It was easy to add ready-made vegan pakoras and samosas to make it a curry feast
For an alternative to beef curry, we went down the vegetable-loaded route. The girls love butternut squash and sweet potato so I decided to make a version with big orange chunks of squash, red onion, spinach, chickpeas and tomatoes, and fluffy Basmati rice. It was easy to add ready-made vegan pakoras and samosas to make it a curry feast, and garlic Portobello mushrooms for the adults, which were so filling we could have substituted them as a ‘meat’ component. As the girls were starting to feel virtuous at having become temporarily vegan, we spoiled them with the Cornettos from Morrisons for dessert, and once they’d gone to bed we happily polished off the tub of raspberry sorbet!
Cue a slight setback towards the end of the week when we realised that not all wine or spirits are vegan. Had we been consuming animal products without realising? We discovered that popular animal-derived fining agents used in the production of wine include: blood and bone marrow, casein (milk protein), chitin (fiber from crustacean shells), egg albumen (derived from egg whites), fish oil, gelatin (protein from boiling animal parts), and isinglass (gelatin from fish bladder membranes). At this point we raced to Tesco, and after a bit of mid-aisle Googling found a reasonably priced Oxford Landing Cabernet Sauvignon Shiraz that has vegan credentials. All was not lost – and it was half-term, after all.
The following evening, we made homemade pizza bases, using olive oil instead of butter, blitzing tomatoes and tomato puree into a passata sauce, and topped it with red onion, green pepper, sweetcorn, jalapeños and a sprinkling of Vegan cheese. It looked like a pizza, the cheese melted and initially tasted good, but we all noticed an aftertaste from it. I’m not sure it was entirely a success, but I shall try out some of the other vegan cheeses we saw in the supermarket to see if I can find one I prefer.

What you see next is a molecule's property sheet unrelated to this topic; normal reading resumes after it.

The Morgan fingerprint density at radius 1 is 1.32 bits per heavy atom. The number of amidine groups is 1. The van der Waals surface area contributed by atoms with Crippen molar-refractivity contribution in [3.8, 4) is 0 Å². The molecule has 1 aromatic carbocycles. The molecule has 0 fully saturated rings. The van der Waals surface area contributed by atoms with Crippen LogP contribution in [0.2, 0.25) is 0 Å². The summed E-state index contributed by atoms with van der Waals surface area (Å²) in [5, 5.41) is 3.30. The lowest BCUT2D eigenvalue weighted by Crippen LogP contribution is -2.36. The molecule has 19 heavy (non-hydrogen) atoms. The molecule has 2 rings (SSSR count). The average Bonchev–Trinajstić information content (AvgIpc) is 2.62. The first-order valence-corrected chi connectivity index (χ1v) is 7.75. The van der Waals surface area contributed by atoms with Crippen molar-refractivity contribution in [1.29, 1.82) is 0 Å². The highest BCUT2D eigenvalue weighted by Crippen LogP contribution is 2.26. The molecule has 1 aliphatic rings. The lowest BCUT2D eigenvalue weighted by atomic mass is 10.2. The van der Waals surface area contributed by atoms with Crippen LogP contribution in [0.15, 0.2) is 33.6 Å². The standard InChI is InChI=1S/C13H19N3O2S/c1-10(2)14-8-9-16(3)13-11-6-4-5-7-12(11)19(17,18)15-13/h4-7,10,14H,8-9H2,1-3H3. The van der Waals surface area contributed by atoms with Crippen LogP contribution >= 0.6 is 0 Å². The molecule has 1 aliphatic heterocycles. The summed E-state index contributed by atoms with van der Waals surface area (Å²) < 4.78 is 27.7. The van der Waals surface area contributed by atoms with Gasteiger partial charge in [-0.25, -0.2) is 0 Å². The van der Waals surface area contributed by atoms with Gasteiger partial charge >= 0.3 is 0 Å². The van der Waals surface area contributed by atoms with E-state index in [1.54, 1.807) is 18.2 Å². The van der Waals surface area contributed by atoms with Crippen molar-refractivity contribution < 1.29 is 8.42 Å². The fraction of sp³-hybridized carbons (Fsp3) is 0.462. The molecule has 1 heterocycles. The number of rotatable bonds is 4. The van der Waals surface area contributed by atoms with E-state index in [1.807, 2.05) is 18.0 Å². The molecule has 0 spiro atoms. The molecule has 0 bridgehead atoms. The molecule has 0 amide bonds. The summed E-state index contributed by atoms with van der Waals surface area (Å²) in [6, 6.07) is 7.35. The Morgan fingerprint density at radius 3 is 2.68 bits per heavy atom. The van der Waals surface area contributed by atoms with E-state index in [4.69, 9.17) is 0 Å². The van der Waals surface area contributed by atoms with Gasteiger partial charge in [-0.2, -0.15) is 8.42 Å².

The week ended with a busy Sunday – hubbie on a 50km bike ride, my early-morning yoga (which takes place in the early morning so the kids don’t snigger at me in lycra yoga pants) and the usual scramble to finish the home learning that the girls had all week to do – so we were all looking forward to a roast dinner. Nut roast was the plan, but with one daughter suffering from a nut allergy, I made an alternative as well – a Paxo-stuffing style dish, alongside the usual components of roast potatoes, cauliflower cheese, broccoli, carrots, peas and onion gravy. I used the remains of the vegan cheese and soya milk to make a sauce for the cauliflower and no one seemed to notice the difference!
If my family are anything to go by, it’s easier and more affordable than you think.
The nut roast was made from breadcrumbs, sage, diced garlic and onions, chopped mixed nuts with a splash of olive oil to bind it, and a teaspoon of Marmite. Once pressed into a loaf tin, I decorated the top with almonds and paprika. It tasted like a really savoury meatloaf, and as I’d made too much for the tin I formed some into stuffing balls, which crisped up in the hot oven. By the time I’d piled everything onto our biggest plates I realised I’d over compensated for the lack of meat by making tons of everything. It took less time to prep the nut roast than I’d usually take when cooking meat, but there were also some tasty looking ready prepared versions in supermarkets like the M&S roasted butternut, almond and pecan roast. A fulfilling end to our vegan week.
So, why wouldn’t you want to be vegan, when it can be this easy? Especially when you see all the media coverage about how animal-based foodstuffs are full of hormones, how poorly livestock are treated, and how their too-short lives are ended in distress for our benefit? But, perhaps it’s even simpler than that. Maybe you’d like a planet that could be self-sufficient, feed all of its people, and cause less harm to the environment for future generations. Or you’ve had a health scare, or a body reevaluation, and now you want to grow plants to eat plants, and feel healthier? If my family are anything to go by, it’s easier and more affordable than you think.
Click here for a helpful list of vegan supermarket offerings, compiled by The Vegan Society.